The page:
Rethinking Your Vacation Policy

My last blog, "How to Maintain Business Momentum During Summer", got me thinking about business policies in general, especially a company's vacation policy. Many times, businesses go with the same-old-standard vacation policy without fully thinking through what works best for their overall growth, costs and employees. Is it time for them to rethink their vacation policy?

Working vacations Summer time — a perfect time to relax and catch up...on work? According to a recent study by Ricoh, about 54% of Americans say that their bosses expect them to work while on vacation. Many people would like to do anything other than work while on vacation. However, they still do since it's easier to do a little catch up here and there than a ton of catch up once they return to work. And with all of the mobile technology now at our fingertips, it's easier to work while away. But, is this the right decision for the business or the employee?

 

Time to recharge

Burnout is a real thing. In order to have a smart, creative, engaged and excited workforce, people need time to recharge their batteries. The problem is that many are not taking the time off to rest and recharge — either by working during their vacation or not even taking one to begin with. Hence, the re-evaluation.

As discussed in a recent article on Forbes.com, more than half of all employees in a Harris Interactive survey did not take all of their time off. Why? Well, you know why — people worry about not only how to get away, but how to catch up when they get back. Couple that with the state of the economy during the past few years and job insecurity, and you have a recipe for stressed out employees who conclude that it is smarter to keep on working.

Vacation incentives, eliminate obstacles Savvy employers know that a tired and stressed employee is, well, a tired and stressed employee who is less productive than a refreshed employee. That is why companies are now practically mandating that folks take time off – with pay.

Take Evernote for example, the Forbes article shares this fascinating tidbit; "Evernote began offering employees $1,000 spending money once a year to take at least a full week off at a time. Just like the company offers transportation, food and housecleaning services to help employees focus on the job, the vacation stipend is another method to ease employee stress and cultivate their best work. 'We’re not trying to be trendy or the most fun place to work,' says [the CEO]. 'We hire people who want to work and be productive, so our job is to eliminate obstacles that may limit that work.'”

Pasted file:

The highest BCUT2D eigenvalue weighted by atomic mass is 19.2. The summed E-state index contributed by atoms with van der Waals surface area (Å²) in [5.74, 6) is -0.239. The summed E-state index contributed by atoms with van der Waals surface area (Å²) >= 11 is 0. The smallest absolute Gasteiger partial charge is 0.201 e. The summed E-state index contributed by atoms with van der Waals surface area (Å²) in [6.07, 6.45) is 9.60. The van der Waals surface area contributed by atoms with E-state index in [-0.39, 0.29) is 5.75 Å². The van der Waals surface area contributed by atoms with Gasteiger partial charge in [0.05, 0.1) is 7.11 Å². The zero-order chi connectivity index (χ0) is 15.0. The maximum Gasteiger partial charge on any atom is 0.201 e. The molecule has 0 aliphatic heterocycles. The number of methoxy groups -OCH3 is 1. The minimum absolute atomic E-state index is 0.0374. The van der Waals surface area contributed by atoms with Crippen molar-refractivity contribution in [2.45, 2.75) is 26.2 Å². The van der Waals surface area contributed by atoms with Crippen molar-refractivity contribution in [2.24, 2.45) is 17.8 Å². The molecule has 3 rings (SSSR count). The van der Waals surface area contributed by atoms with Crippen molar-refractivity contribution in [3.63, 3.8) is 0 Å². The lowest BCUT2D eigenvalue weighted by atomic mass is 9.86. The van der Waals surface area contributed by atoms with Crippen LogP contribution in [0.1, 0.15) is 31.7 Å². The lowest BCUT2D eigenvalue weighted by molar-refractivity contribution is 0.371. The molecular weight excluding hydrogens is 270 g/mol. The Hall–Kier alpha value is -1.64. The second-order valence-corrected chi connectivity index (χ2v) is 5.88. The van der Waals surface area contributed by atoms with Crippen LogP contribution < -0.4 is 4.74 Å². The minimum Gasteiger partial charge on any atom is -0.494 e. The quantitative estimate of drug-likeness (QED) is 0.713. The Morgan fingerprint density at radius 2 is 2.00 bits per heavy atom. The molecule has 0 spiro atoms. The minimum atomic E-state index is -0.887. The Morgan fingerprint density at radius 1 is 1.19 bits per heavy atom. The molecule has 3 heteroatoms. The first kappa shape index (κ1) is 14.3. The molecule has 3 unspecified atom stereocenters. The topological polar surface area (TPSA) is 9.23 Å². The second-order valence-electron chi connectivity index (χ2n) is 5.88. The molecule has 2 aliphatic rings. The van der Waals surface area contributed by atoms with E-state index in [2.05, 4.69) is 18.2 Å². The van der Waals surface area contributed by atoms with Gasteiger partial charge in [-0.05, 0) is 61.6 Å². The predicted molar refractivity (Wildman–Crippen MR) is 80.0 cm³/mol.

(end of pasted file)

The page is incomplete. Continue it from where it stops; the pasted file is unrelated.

That idea of incentivizing staff to get away is catching on, and increasingly, part of the incentive always includes the mandate that when the employee is away, they must play. No logging in to do email. No catching up on work while you are on vacation. This way, employees know that you expect them to be productive while at work and take time to recharge while not.

Giving employees choice

There are other ways to craft a vacation policy that may be different and even better than the standard ‘Christmas, New Years, one week off’ that most companies use. Instead, consider a time off bank. Say that you want to give people 18 days a year for sick leave and vacation (fairly standard), but instead of you deciding when they take the PTO, let them decide. If someone wants two days off for Yom Kippur, great. If they are having family troubles and need some time, so be it. Whatever the case, the employee has the power to decide what works best for them.

 

 

The upshot of employees having time off when they want it is that they appreciate you treating them like adults. Everyone is fully refreshed at work and your business is better for it.

 

Loading next article